In a sense, Sherry Vered Anthony, a funeral home director at the Riverside Memorial Chapel in New York, guided them in structuring part of the narrative. Anthony said in the film that, according to Jewish lore, the soul “continues in a place on earth that is most familiar and comforting and that is its home. It remains in its home for 11 months. You have those 11 months to make your grandmother tangible again because your grandmother is still here.”
Physicist Alan Lightman, a professor of humanities at the Massachusetts Institute of Technology, presented a very different point of view, saying on camera that “everything is atoms and molecules and nothing more.” After death, there are “atoms floating around space that are your grandmother, but they are not in the arrangement that was your grandmother.”
During her life, Ontell collaborated fully with her grandchildren’s project. In one of the film’s most engaging scenes, Ontell attempts to model dresses she had designed years earlier, even though the outfits had become embarrassingly too small for her to wear. While struggling to make the costume changes, she sits in her underwear and speaks to the camera.
“I used to weigh 95 pounds. I am twice the size of what I was. I feel like a clump. A clump of nothing. A clump of flesh,” she said.
“Why?” asks Elan.
“I don’t move easily, I don’t walk too well. It’s difficult. I used to run to the buses and to the trains.”
Elan said that the scene made the final cut for the following reason: “She was uncomfortable, but our main character is not a traditional heroine. She is what you would call a ‘little old lady.’ It was a bare-your-soul approach to ‘here is what mortality looks like.’”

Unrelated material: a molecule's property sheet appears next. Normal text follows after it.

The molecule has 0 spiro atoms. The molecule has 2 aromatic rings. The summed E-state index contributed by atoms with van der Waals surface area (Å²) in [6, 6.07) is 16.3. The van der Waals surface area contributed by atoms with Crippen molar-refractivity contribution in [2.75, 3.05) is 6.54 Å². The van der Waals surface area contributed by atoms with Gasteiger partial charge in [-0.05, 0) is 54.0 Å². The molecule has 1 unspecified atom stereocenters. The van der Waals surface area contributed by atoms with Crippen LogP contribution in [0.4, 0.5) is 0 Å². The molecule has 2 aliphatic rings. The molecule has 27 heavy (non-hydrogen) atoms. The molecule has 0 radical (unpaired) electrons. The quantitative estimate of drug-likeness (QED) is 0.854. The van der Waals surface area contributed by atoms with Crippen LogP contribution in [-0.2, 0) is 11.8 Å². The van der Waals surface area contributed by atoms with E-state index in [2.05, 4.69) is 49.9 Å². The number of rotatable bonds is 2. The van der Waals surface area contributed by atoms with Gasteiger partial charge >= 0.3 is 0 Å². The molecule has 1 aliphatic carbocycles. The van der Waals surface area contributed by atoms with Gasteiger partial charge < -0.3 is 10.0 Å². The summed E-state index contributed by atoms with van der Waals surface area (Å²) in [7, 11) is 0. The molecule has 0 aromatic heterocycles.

“Clothing is the fastest track to understanding people,” said Nicole Bloomfield, a conservation technologist at The Museum at Fashion Institute of Technology (FIT) in New York, as she pointed out small tears and stains in the dresses Ontell had designed. As Bloomfield pored over the clothes, she said she “really felt transported to another space and another moment” in an earlier portion of Ontell’s life.
At another point in the film, seven years before the end of her life, Elan asks her grandmother if she fears dying.
“Oh, no, never,” responds Ontell. “At 86 years of age I think I’m very fortunate I’ve lived so long. Sometimes I think it would be a relief because it is getting difficult taking care of the medication being alone.”
Asked how Ontell would react to seeing the documentary, which the siblings completed a week before its world premiere at the Sundance Film Festival in January, Jonathan told NJJN, “she would get a kick out of it because we did it and she would see the creativity. But she was a modest person and she might have thought ‘Oh, you’re making such a fuss over me.’”
Another time Elan asks Ontell, “If you were to create a short summary of your life, how would you do it?”
“It has been a success,” she answered. “I achieved having a good credit line. I paid my bills on time. I have a good reputation.”
“306 Hollywood” will open in movie theaters in September and will begin streaming later in 2018. For more information, visit “306 Hollywood’s” pages on Instagram and Facebook.